If models and designs are not enough to convince attendees, the 325 sq. foot “LaunchPad” is a life-size model allows visitors to walk through a micro-housing unit. Although the L-shaped unit is considered too small by NYCs minimum unit size standards, it complies with all other building codes as verified by Amie Gross Architects. Despite its small size, several features make it highly habitable. The interior features smart design and convertible furnishings that were designed by designed by Pierluigi Colombo and constructed by the Italian company Clei s.r.l. and Resource Furniture. A transforming wall bed system allows the living space to function as both a social, gathering spot and a sleeping area at night. Similarly, bookshelves, storage, sofas, tables and desks can be tucked away or pulled out when needed. A large-screen TV is mounted on a slidable frame that moves over shelving, saving space and offering various viewing angles. A stool inconspicuously houses small stool frames inside it. The convertible furniture allows the living room to feel sparse or accomodate up to 14 people when seats are unfolded from walls and pulled out from their hiding places. Visitors can experience the walk-through model in all its hidden capacities as the interior is morphed throughout the day to accommodate to inhabitants needs.
Although planning, architecture and design take the spotlight, the exhibit also addresses important policy issues. The full-size model presents a good argument for policy makers to reconsider existing housing codes, especially concerning density controls, minimum room and unit size, the maximum legal number of unrelated adults that can occupy dwellings, and rear and side yards. Susan Henshaw Jones, Ronay Menschel Director of the Museum of the City of New York stated, “With this exhibition, the Museum of the City of New York and the Citizens Housing & Planning Council are giving New Yorkers a glimpse into the future of housing in our city. The exhibition clearly demonstrates why New York City needs to allow the development of new types of housing units.”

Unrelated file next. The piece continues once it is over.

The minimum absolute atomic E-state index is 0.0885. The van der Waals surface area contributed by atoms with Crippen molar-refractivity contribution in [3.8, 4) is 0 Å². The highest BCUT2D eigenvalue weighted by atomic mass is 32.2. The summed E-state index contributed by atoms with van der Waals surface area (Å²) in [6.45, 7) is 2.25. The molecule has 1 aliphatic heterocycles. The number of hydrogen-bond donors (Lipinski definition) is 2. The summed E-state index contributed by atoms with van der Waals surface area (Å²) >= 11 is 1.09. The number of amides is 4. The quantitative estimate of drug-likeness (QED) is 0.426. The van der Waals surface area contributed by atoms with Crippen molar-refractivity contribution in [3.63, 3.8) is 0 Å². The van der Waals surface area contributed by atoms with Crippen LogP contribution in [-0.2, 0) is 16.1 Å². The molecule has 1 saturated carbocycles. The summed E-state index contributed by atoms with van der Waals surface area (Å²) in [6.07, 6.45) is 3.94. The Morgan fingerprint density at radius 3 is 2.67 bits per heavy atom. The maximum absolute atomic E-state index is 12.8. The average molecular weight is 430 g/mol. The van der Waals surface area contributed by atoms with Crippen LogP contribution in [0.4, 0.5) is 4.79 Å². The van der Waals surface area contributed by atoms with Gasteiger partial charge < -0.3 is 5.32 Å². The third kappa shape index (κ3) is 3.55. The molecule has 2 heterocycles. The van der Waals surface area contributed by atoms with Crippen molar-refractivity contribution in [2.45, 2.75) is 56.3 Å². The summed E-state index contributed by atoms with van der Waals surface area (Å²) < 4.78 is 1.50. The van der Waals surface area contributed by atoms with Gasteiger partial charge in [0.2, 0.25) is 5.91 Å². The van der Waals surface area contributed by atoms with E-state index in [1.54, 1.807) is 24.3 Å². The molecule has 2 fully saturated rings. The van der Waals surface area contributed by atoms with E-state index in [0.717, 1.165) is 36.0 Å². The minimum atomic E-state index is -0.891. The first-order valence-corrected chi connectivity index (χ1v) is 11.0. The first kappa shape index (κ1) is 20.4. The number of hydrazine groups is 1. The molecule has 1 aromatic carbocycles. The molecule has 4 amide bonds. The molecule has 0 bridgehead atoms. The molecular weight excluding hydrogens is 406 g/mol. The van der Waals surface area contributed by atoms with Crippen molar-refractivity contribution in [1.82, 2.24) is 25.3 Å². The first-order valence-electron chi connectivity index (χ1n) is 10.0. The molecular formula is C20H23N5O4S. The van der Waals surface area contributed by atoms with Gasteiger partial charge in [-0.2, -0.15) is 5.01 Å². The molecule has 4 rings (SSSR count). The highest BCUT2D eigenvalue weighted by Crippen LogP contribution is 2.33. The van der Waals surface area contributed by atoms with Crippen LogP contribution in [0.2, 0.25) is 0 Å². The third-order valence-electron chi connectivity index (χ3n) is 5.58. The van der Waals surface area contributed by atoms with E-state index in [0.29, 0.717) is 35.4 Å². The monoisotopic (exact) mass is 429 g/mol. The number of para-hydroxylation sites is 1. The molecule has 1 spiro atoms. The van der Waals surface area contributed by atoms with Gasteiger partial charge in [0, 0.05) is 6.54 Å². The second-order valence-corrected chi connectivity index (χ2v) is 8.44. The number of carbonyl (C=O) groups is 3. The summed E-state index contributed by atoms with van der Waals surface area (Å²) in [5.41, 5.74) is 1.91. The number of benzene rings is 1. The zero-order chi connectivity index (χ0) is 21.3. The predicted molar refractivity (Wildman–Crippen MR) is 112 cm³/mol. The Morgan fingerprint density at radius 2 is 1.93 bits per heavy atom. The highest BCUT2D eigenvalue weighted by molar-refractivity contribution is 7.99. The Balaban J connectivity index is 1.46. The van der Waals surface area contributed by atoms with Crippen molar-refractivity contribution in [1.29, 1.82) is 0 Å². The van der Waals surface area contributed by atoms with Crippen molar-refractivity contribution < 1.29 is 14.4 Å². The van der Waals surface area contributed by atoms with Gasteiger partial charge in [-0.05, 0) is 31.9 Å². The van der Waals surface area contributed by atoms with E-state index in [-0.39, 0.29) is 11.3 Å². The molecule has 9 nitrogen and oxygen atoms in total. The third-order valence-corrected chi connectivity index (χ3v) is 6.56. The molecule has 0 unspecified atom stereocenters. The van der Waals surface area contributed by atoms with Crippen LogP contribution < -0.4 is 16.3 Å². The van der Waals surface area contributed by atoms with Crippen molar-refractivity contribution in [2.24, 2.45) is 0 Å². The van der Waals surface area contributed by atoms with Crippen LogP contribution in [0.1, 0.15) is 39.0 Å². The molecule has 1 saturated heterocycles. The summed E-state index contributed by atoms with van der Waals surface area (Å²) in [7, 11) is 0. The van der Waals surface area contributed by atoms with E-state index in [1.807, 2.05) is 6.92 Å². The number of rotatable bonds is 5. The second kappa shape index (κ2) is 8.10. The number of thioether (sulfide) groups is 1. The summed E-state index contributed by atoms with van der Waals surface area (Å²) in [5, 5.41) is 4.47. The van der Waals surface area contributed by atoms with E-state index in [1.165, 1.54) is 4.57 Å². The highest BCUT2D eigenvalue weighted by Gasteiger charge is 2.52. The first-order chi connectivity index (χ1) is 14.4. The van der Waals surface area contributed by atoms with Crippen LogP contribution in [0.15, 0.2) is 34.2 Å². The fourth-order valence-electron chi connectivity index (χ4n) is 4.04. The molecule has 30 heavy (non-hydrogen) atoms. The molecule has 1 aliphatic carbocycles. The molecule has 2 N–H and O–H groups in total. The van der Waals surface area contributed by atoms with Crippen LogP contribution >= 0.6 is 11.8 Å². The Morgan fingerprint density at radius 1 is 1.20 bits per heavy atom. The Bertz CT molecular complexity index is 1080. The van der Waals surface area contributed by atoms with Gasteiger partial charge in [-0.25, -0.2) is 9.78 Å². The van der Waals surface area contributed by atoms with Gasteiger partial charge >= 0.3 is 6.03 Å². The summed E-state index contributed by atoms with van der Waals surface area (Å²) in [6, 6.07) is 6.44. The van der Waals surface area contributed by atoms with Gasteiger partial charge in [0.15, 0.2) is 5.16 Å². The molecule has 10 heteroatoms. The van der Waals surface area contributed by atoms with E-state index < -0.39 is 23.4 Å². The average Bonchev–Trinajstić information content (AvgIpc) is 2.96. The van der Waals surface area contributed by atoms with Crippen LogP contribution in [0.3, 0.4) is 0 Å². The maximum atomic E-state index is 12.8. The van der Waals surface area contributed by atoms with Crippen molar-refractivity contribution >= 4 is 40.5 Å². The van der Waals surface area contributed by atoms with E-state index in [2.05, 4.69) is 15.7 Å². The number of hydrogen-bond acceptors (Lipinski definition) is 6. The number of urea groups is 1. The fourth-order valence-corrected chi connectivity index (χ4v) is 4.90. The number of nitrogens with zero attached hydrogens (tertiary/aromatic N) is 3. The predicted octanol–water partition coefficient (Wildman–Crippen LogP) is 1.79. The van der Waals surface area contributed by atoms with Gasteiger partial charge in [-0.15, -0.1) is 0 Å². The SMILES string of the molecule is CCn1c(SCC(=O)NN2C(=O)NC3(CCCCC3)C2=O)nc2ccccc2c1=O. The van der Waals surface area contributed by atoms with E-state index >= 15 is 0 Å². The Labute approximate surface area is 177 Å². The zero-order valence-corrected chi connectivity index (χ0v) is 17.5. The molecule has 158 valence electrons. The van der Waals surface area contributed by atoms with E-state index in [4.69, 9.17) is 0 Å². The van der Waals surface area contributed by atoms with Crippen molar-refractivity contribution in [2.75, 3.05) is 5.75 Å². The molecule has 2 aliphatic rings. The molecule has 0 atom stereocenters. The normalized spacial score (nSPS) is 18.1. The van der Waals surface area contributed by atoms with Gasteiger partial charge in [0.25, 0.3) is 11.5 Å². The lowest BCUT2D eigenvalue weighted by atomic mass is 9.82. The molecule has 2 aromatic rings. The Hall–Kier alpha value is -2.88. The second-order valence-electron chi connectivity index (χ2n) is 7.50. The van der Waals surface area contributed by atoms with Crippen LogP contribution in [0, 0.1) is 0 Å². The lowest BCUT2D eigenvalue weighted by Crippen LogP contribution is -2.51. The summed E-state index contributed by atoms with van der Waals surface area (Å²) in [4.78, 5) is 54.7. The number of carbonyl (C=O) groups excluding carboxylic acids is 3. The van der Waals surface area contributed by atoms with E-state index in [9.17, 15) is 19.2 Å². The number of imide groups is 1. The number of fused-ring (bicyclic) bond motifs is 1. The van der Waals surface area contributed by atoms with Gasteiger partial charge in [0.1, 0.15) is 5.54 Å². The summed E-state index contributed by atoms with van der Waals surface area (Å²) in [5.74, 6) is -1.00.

New Yorkers will have their first chance to experience micro-unit living with the realization of “My Micro NY,” the winner of the adAPT NYC competition. Monadnock Development LLC, Actors Fund HDC and nARCHITECTS have teamed up to carry out the project with an expected completion date of 2015. The structure will be the first multi-family housing in Manhattan to use modular construction and will be located at 335 E. 27th Street. Construction of the modular units will take indoors at the Brooklyn Navy Yards, providing local jobs and also safer, controlled working conditions. 40% of the units will be affordable and rent stabilized, with 20% reserved for low-income New Yorkers. Although the units are below current minimum unit size and density regulations, the codes will be temporarily waived on a pilot basis to see how things work out. If successful, the project will serve as inspiration and an important step towards creating housing designs that reflect 21st century lives and advances in technology.
Images © Amanda Silvana Coen for Inhabitat